Home   News   Article

Plan to turn Fox and Hounds in Great Moulton into a house turned down

Fox and Hounds in Great Moulton ANL-150209-164615009
Fox and Hounds in Great Moulton ANL-150209-164615009

The clerk to Great Moulton Parish Council says councillors are “pleased” a planning application to turn the village’s public house into a home has been turned down.

Plans had been lodged to South Norfolk Council to change the pub to a residential property, but these were rejected by planners at the end of last month.

Marilyn Forder, who owned the pub, died in July before the final decision was made.

In planning documents to South Norfolk Council, she felt a change of use to a home would prevent an empty pub falling into a state of disrepair, adding she could no longer run the pub after being diagnosed with a third lot of cancer last year, closing the pub in September 2014.

In their decision notice, they said they felt the retention of the site as a public house was yet to be fully explored, and the proposal would result in the loss of “an important community facility”.

The council added: “It is considered that it has not been adequately demonstrated that the business could not be viable nor that the property has been adequately marketed at a reasonable agreed price for a minimum six month period.”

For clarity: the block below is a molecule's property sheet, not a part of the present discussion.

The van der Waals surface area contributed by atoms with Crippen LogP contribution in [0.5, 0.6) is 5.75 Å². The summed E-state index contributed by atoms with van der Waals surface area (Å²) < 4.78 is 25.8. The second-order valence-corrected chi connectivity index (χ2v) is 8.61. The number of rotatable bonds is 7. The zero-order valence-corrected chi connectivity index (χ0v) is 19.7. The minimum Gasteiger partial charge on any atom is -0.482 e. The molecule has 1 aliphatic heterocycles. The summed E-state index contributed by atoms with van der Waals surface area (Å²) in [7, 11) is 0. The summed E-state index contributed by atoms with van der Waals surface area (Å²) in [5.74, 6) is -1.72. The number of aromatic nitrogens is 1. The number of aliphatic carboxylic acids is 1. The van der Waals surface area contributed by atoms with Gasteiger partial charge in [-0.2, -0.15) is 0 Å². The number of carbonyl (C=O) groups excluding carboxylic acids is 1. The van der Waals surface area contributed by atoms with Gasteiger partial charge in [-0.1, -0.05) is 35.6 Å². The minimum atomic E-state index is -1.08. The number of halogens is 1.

John Davies, clerk to Great Moulton Parish Council, told the Diss Express: “The Parish Council is pleased that the application has been refused as it believes the Fox still has a future as a pub.

“Unfortunately due to Marilyn’s illness and other factors its opening has been sporadic, which has led to loss of custom.

“With the right people in charge it could be a very well supported pub.”

The parish council recommended refusal of the proposal, claiming it is an “attractive country pub” and that it was “capable of continuing in this use”.

A previous bid to change the pub to a private dwelling was refused in October 2009.

The pub was crowned South Norfolk Council Community Pub of the Year in 2012.

Auctioneers, Auction East Anglia, said it had gone up for sale in April, with a guide price of £200,000.

They said despite a “comprehensive marketing and advertising campaign”, the property did not sell, and added the “vast majority” of those interested were people wanting to convert the pub into a house, with “very little interest” from potential suitors as running it as a public house.

A spokesperson for South Norfolk Council said the planning decision remains with the property, rather than the applicant. They added the decision notice had been sent to the executor of the will.

This site uses cookies. By continuing to browse the site you are agreeing to our use of cookies - Learn More